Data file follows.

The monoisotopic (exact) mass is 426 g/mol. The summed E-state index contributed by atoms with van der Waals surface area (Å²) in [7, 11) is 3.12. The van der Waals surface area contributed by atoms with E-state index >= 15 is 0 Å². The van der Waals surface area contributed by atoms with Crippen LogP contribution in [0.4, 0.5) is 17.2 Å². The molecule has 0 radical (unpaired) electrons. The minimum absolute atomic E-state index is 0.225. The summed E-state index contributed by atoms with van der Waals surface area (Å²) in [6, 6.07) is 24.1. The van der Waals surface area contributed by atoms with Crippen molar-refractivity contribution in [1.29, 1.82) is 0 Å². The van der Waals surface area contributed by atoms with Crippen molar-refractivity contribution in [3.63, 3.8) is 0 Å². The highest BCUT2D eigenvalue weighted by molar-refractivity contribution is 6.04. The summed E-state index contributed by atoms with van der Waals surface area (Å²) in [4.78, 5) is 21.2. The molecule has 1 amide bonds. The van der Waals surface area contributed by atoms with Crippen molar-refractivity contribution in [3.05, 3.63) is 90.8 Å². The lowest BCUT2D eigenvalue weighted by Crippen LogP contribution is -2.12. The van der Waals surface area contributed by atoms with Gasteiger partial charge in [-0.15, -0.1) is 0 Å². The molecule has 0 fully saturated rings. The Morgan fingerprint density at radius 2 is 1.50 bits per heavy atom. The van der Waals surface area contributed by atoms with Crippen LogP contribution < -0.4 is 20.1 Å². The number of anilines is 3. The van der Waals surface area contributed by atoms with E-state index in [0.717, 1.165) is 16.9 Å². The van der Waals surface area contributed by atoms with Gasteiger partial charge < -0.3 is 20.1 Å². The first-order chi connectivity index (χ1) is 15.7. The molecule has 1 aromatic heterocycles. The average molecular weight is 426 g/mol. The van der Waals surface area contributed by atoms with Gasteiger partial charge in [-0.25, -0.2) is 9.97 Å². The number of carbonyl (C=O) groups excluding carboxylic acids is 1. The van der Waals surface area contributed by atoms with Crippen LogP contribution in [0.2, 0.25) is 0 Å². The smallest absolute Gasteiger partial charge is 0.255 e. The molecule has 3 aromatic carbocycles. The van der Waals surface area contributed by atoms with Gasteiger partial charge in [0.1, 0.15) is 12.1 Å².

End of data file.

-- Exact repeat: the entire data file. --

The monoisotopic (exact) mass is 426 g/mol. The summed E-state index contributed by atoms with van der Waals surface area (Å²) in [7, 11) is 3.12. The van der Waals surface area contributed by atoms with E-state index >= 15 is 0 Å². The van der Waals surface area contributed by atoms with Crippen LogP contribution in [0.4, 0.5) is 17.2 Å². The molecule has 0 radical (unpaired) electrons. The minimum absolute atomic E-state index is 0.225. The summed E-state index contributed by atoms with van der Waals surface area (Å²) in [6, 6.07) is 24.1. The van der Waals surface area contributed by atoms with Crippen molar-refractivity contribution in [1.29, 1.82) is 0 Å². The van der Waals surface area contributed by atoms with Crippen molar-refractivity contribution in [3.63, 3.8) is 0 Å². The highest BCUT2D eigenvalue weighted by molar-refractivity contribution is 6.04. The summed E-state index contributed by atoms with van der Waals surface area (Å²) in [4.78, 5) is 21.2. The molecule has 1 amide bonds. The van der Waals surface area contributed by atoms with Crippen molar-refractivity contribution in [3.05, 3.63) is 90.8 Å². The lowest BCUT2D eigenvalue weighted by Crippen LogP contribution is -2.12. The van der Waals surface area contributed by atoms with Gasteiger partial charge in [-0.15, -0.1) is 0 Å². The molecule has 0 fully saturated rings. The Morgan fingerprint density at radius 2 is 1.50 bits per heavy atom. The van der Waals surface area contributed by atoms with Crippen LogP contribution < -0.4 is 20.1 Å². The number of anilines is 3. The van der Waals surface area contributed by atoms with E-state index in [0.717, 1.165) is 16.9 Å². The van der Waals surface area contributed by atoms with Gasteiger partial charge < -0.3 is 20.1 Å². The first-order chi connectivity index (χ1) is 15.7. The molecule has 1 aromatic heterocycles. The average molecular weight is 426 g/mol. The van der Waals surface area contributed by atoms with Gasteiger partial charge in [-0.25, -0.2) is 9.97 Å². The number of carbonyl (C=O) groups excluding carboxylic acids is 1. The van der Waals surface area contributed by atoms with Crippen LogP contribution in [0.2, 0.25) is 0 Å². The smallest absolute Gasteiger partial charge is 0.255 e. The molecule has 3 aromatic carbocycles. The van der Waals surface area contributed by atoms with Gasteiger partial charge in [0.1, 0.15) is 12.1 Å².